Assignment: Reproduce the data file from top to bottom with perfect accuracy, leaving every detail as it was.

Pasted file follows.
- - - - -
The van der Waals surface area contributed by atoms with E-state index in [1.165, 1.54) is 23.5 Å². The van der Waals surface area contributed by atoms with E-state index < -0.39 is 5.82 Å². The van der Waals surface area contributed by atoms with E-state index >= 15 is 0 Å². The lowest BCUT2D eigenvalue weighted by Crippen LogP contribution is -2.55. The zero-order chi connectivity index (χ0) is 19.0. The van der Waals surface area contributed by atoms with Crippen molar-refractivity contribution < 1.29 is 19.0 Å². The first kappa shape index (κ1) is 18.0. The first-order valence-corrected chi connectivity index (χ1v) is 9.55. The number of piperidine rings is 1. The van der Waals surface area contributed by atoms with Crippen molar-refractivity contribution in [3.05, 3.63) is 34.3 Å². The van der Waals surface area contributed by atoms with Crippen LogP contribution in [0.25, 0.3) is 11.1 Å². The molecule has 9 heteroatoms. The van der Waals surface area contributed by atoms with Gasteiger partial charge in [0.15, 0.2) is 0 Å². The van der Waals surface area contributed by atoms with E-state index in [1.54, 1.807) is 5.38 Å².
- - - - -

The van der Waals surface area contributed by atoms with E-state index in [1.165, 1.54) is 23.5 Å². The van der Waals surface area contributed by atoms with E-state index < -0.39 is 5.82 Å². The van der Waals surface area contributed by atoms with E-state index >= 15 is 0 Å². The lowest BCUT2D eigenvalue weighted by Crippen LogP contribution is -2.55. The zero-order chi connectivity index (χ0) is 19.0. The van der Waals surface area contributed by atoms with Crippen molar-refractivity contribution < 1.29 is 19.0 Å². The first kappa shape index (κ1) is 18.0. The first-order valence-corrected chi connectivity index (χ1v) is 9.55. The number of piperidine rings is 1. The van der Waals surface area contributed by atoms with Crippen molar-refractivity contribution in [3.05, 3.63) is 34.3 Å². The van der Waals surface area contributed by atoms with Crippen LogP contribution in [0.25, 0.3) is 11.1 Å². The molecule has 9 heteroatoms. The van der Waals surface area contributed by atoms with Gasteiger partial charge in [0.15, 0.2) is 0 Å². The van der Waals surface area contributed by atoms with E-state index in [1.54, 1.807) is 5.38 Å².